02 Nov 2017
Advances in technology mean that the term “land surveyor” no longer properly describes the capabilities of today’s professional, argues Brian Coutts, Senior Lecturer in the School of Surveying, University of Otago
Redefining the land surveyor
Measurers of land have been around for millennia. Records exist from the Sumerians around 2130 BC that indicate people were already measuring and recording land, while the Old Testament declares “Cursed be he that removeth his neighbour’s landmark. And all the people shall say Amen” (Deuteronomy 27:17) – the implication being that there must have been people who placed boundary marks in the first place.
The word “surveyor” is derived from the French words “sur” (over) and “veior” (to see), and “survey” was first used as a verb in 1550 to mean “to determine the form, extent, and situation of the parts of a tract of ground, or any portion of the earth’s surface, by linear and angular measurements”.This signifies the beginning of the practice, and later the profession, of land surveying.
The 100 years from around 1550 saw the arrival of new technology that ensured the development of the modern profession. New forms of mathematics were adopted from the Arabian scholars through the Moorish invasion of Spain including algebra, geometry, trigonometry and logarithms.
Science brought the telescope, later to have crosshairs added, and accurately engineered, graduated circles leading to the theodolite. Edmund Gunter also developed the “chain” linear measuring device that still bears his name.
With the exception of making measurements from aerial photographs, not a lot changed in the following 300 years.
Optical theodolites, hand-cranked calculators and steel and cloth tapes were the basic tools of the land surveyor of 1970. Then, in rapid succession, came electronic measurement devices, handheld electronic calculators and desktop computers, and the theodolite was transformed into the total station.
Positioning from satellites followed, and the computer manipulation of measurement data onto maps prompted the development of geographic information systems (GIS). More recently, the laser scanner appeared and is now miniaturised into the total station.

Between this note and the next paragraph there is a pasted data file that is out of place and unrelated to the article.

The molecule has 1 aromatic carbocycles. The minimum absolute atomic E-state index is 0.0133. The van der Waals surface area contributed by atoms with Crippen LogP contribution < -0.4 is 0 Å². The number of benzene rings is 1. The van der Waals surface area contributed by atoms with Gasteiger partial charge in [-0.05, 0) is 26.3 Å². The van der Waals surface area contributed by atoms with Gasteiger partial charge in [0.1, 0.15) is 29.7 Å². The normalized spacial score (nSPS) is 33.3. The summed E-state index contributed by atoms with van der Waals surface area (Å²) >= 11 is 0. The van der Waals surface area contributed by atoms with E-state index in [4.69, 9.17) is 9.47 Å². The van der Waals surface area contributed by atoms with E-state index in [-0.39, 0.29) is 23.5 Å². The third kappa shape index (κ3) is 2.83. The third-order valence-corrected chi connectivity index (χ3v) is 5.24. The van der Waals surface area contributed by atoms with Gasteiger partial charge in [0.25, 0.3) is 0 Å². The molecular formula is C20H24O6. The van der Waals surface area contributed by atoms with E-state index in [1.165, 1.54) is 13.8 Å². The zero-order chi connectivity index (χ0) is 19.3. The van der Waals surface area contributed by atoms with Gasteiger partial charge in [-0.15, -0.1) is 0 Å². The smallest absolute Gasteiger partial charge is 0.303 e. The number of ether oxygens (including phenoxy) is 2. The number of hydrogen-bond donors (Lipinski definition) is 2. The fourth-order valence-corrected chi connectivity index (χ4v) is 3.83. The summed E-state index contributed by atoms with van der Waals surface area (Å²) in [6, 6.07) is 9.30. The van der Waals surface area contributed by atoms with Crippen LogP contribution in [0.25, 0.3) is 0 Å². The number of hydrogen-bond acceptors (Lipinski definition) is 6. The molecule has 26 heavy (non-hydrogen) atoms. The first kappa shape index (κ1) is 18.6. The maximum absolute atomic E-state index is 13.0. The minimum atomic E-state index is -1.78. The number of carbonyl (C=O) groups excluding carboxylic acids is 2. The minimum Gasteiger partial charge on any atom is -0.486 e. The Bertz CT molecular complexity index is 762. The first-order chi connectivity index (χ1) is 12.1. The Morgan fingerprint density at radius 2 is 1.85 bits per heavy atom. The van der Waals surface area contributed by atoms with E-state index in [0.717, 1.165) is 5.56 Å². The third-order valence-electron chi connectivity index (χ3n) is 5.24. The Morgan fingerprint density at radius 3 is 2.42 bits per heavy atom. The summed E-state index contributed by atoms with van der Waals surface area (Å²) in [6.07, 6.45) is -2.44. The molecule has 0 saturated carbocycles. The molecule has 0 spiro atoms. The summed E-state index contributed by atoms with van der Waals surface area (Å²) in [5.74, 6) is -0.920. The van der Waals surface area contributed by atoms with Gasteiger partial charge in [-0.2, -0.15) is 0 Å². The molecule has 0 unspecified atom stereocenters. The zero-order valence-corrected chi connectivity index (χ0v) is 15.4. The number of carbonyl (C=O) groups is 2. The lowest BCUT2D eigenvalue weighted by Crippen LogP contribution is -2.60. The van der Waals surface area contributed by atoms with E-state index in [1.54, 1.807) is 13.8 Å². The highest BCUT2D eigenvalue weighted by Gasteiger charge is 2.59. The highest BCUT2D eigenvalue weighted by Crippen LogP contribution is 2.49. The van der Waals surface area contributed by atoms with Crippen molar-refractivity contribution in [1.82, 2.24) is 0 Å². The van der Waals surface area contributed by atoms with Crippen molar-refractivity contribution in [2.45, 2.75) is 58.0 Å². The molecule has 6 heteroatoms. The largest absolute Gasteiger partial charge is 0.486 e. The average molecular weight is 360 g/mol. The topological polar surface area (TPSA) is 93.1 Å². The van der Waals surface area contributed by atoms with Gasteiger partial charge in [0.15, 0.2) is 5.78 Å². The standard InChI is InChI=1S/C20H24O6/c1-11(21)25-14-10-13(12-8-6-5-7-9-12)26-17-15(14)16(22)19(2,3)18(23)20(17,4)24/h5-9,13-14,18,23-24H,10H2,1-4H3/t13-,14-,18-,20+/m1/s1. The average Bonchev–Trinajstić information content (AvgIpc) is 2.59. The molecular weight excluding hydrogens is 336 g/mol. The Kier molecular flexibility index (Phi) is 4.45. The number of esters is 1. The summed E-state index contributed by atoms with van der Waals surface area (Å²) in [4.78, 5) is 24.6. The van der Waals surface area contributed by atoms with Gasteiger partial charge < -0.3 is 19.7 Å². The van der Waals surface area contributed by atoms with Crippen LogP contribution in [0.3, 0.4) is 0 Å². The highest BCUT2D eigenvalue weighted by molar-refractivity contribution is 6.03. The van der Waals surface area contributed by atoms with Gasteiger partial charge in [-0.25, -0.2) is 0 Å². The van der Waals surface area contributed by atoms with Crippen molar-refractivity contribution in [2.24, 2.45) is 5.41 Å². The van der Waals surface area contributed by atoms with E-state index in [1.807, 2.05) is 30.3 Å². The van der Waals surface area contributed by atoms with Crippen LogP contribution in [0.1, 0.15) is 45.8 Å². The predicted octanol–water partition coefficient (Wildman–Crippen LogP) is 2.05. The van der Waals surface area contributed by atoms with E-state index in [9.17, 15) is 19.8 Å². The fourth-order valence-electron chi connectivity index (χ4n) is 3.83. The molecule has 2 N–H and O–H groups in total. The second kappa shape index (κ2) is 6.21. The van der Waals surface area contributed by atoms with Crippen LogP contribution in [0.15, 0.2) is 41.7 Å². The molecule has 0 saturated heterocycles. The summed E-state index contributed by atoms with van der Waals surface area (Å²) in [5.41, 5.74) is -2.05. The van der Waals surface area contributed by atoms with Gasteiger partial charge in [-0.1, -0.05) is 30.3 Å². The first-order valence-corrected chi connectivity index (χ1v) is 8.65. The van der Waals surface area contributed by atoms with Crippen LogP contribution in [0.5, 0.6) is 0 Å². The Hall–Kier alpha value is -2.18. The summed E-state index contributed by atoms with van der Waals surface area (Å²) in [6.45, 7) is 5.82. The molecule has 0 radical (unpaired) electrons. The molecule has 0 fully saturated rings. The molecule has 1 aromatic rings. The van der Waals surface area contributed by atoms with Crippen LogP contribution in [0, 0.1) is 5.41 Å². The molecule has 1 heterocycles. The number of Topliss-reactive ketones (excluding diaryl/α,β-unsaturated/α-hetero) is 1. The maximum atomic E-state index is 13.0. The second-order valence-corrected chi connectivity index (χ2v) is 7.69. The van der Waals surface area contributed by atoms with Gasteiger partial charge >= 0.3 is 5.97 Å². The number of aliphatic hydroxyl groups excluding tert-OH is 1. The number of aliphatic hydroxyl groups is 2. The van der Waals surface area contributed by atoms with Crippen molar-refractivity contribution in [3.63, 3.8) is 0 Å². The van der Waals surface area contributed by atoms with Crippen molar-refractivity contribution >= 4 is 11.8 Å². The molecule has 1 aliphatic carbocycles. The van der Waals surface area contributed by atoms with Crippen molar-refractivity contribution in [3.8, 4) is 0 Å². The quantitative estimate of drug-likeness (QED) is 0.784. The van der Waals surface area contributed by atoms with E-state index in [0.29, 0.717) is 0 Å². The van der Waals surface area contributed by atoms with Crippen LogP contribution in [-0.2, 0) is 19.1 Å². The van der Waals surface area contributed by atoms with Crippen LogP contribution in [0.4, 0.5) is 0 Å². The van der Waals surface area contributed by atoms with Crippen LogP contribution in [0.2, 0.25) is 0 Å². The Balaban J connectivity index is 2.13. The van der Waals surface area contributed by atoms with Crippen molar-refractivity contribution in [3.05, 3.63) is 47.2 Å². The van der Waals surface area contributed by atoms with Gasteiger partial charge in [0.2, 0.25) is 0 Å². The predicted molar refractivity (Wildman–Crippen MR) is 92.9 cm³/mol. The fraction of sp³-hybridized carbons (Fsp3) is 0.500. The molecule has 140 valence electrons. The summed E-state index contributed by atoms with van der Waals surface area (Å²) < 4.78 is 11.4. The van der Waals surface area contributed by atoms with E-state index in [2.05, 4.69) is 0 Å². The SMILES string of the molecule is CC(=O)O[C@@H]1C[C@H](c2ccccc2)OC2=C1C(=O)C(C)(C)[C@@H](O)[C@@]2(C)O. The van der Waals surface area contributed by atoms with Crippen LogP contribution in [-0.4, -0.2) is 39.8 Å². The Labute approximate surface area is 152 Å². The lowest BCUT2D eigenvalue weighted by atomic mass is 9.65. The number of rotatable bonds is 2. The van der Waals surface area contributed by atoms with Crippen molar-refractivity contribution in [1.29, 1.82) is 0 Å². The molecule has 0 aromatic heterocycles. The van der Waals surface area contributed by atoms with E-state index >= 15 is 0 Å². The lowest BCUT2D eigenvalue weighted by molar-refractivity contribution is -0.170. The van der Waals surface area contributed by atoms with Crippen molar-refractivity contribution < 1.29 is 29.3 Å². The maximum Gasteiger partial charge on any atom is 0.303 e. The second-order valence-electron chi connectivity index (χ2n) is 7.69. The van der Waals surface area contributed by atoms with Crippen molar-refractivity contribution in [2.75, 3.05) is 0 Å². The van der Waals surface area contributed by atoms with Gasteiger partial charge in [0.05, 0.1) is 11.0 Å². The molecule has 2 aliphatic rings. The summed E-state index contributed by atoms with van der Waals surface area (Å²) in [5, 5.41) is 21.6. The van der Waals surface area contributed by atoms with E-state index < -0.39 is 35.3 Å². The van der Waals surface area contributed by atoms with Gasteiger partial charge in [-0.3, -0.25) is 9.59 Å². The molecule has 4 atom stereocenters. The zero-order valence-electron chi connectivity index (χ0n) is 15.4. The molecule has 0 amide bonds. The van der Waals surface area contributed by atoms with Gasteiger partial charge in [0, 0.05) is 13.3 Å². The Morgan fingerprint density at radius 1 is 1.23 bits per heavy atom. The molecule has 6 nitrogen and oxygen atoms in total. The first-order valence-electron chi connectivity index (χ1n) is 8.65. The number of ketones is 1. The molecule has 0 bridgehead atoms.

Remote sensing has enabled new techniques of gathering and interpreting data, and photogrammetry has seen a resurgence due to the arrival of unmanned aerial vehicles, or drones as they are more commonly known
The tools available in 2017 could barely have been imagined in 1970. What does this mean for land surveying?
The equipment available to today’s professional land surveyor is capable of infinitely more applications than the theodolite and chain, and the ability to process the data gathered has been revolutionised, in terms of both quantity and speed. As a result, the applications to which the land surveyor’s skill set can be applied has expanded well beyond the traditional fields of mapmaking, measuring engineering works and defining land boundaries.
The prefix “land” has thus outlived its relevance to refer to this branch of surveying. The term “geomatics” was coined in an attempt to create a new image for surveying, but wherever it has been used it has not been popular with surveyors, has not resonated with the public and does not appear to have fostered the expected impression, failing to produce the desired results in Canada, where it originated, Australia or the UK.
One major criticism of “geomatics” has been dropping the reference to “surveying”. However, there are now so many occupations that legitimately claim the use of the word “surveyor”, that some prefix is necessary to distinguish these land surveyors from the rest.
What is at the core of surveying is the ability to represent the spatial relationships of one feature to any other with a known level of accuracy.The understanding of what measurements mean, what they represent, their relative value if they come from different sources – that is, their accuracy – and the ability to present them to a client in a useful way is the essence of land surveying today.
But it does not just apply to land – it can have many and varied uses, from positioning actors on green screen in the movies to providing a developer with a building information model to assist in building management.
However, all of this is still surveying. Not land surveying, maybe, but spatially oriented surveying. It is the profession of the geospatial surveyor.
This article is extracted from the November-December Land Journal
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